Jeep: Born for the Battlefield

A group of Soldiers assist the driver in pushing his Jeep out of the mud  Oct. 4, 1944. (Courtesy of the George C. Marshall Foundation)

In 1940 things weren’t exactly peachy in Europe and Southeast Asia. Hitler had invaded Poland, Norway, and by June that year, most of western Europe. Japan had invaded China and would soon bomb Pearl Harbor before spreading its tentacles over southeast Asia.

During World War I, the U.S Military mainly relied on inefficient gas-powered vehicles and horses for scouting and transporting troops and weapons. By constantly pestering the Army at their offices and cocktail parties, a persistent car company lobbyist was able to convince military brass that his company could design and build the light-weight, all-wheel-drive vehicle they had dreamed of for decades.

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The Maverick Guide to Christmas Lighting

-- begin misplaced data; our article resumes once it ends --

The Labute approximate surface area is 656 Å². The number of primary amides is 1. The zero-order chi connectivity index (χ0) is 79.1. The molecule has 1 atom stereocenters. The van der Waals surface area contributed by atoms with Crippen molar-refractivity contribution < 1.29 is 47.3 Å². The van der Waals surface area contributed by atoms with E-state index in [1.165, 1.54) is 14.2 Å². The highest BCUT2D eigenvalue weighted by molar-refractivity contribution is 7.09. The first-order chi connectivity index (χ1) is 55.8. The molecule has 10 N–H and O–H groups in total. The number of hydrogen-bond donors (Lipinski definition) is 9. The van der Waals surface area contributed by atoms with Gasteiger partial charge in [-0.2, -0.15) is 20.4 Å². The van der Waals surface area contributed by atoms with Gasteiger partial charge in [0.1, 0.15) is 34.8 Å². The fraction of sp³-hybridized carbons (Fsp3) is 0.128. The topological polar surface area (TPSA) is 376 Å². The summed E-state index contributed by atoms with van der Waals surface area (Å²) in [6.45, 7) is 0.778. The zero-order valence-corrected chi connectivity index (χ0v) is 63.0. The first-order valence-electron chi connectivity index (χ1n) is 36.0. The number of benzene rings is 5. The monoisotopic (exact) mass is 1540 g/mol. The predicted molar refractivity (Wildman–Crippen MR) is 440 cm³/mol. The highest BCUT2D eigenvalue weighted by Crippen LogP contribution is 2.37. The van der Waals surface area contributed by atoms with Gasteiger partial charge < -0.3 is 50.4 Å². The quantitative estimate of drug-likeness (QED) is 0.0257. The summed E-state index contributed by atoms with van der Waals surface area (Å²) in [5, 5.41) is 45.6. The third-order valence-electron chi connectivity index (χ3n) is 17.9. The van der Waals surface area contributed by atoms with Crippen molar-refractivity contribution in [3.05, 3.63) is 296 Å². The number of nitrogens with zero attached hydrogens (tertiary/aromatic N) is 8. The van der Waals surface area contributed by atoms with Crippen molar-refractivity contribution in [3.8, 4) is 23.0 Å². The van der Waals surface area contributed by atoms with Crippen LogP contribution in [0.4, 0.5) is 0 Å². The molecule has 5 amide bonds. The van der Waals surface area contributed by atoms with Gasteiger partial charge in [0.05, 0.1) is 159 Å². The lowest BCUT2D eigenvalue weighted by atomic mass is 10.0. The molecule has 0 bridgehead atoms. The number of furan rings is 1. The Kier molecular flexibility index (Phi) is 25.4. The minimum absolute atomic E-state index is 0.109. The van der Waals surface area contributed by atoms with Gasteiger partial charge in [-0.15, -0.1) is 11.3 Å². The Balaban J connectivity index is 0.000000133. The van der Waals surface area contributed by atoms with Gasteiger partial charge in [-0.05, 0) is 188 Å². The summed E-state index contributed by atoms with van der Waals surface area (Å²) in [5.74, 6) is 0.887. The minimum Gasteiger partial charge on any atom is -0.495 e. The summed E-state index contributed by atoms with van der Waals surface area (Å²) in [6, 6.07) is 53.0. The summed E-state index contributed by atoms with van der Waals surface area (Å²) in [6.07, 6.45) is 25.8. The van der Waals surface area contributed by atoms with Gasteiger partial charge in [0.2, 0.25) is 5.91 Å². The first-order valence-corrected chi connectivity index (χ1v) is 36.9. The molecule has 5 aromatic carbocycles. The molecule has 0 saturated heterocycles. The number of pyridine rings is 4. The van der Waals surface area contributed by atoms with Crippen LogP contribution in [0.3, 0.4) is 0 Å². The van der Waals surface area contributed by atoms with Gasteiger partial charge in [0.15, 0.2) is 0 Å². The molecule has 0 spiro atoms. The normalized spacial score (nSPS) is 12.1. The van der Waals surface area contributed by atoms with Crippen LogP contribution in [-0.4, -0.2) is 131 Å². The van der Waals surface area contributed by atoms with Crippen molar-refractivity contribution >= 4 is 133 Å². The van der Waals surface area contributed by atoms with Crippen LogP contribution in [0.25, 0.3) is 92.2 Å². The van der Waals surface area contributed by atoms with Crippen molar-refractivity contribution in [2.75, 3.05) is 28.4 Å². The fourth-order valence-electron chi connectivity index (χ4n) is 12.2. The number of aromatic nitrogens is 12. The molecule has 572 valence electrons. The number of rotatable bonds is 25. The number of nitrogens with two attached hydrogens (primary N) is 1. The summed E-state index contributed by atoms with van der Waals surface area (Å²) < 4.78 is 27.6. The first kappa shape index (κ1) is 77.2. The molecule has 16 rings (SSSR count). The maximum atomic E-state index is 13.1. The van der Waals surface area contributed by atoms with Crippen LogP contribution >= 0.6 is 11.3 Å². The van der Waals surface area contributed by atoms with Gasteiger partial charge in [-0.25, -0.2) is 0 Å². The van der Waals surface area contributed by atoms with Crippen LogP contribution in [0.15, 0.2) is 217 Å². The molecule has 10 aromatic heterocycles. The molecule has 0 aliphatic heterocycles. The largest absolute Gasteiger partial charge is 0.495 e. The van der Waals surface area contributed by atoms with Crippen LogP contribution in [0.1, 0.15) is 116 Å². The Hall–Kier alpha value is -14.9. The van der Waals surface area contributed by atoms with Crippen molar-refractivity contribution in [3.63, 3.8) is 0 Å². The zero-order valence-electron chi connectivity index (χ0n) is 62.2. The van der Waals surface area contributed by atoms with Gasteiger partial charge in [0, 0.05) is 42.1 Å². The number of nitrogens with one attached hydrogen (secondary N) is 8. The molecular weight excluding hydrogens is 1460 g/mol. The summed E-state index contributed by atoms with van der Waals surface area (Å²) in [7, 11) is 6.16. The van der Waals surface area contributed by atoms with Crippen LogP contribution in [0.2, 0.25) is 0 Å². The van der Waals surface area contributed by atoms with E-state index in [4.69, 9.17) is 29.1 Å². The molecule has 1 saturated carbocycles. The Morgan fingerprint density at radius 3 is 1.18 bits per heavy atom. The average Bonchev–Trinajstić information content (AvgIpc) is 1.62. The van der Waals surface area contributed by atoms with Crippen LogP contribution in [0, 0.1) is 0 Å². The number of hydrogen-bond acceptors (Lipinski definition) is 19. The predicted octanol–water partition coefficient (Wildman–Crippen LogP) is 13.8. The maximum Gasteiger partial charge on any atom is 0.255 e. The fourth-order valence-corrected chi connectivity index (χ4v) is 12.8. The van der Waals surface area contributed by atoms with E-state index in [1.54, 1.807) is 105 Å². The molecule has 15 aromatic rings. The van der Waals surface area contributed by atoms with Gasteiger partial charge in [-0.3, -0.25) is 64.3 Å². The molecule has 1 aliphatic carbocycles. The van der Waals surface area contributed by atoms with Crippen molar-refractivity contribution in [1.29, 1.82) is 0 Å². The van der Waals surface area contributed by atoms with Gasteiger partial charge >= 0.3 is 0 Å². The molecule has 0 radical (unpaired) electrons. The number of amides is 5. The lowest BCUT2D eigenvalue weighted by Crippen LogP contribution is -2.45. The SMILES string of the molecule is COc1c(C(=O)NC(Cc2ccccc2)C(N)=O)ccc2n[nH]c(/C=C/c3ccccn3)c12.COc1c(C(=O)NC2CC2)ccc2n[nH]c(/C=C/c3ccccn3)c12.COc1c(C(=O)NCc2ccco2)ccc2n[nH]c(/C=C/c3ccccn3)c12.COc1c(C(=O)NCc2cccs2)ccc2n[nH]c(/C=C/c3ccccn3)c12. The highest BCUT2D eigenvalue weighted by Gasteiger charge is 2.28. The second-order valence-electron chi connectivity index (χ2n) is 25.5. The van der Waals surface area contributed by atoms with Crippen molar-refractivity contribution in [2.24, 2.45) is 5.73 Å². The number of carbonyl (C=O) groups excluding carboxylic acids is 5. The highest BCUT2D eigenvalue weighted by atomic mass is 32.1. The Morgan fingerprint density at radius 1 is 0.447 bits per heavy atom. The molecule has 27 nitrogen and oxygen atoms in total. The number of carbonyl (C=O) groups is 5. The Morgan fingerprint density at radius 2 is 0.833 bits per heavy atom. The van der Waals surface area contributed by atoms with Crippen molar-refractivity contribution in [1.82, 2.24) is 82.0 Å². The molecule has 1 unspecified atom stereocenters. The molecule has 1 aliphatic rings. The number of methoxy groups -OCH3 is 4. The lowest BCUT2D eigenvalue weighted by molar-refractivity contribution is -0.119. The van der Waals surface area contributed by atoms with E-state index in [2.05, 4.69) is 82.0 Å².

In the holiday classic “Christmas Vacation,” Chevy Chase’s character Clark “Sparky” Griswold is on a mission to complete the greatest Christmas light display of all time. The clumsy family man ends up high on a shaky ladder, with staple gun in hand, carefully stringing Christmas lights under the gutters of his suburban home.

Soon after beginning his quest for glory, Griswold accidentally staples his flannel sleeve to the house, then in an attempt to free himself, tears off his entire sleeve, flying backwards against a thick tree limb while gripping his ladder in terror.

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Home Gym Builds: Concrete Dumbbells

Having a home gym is a convenient way to stay consistent with your workout routine, especially if your schedule makes it hard to make a daily run to the gym. But purchasing equipment for a home gym can be expensive, about $2 per pound.

That’s why we (my girlfriend and I) decided to build our own sets of 35, 45, and 65 pound concrete free weights. The weights turned out great, and I’ve been using them daily.

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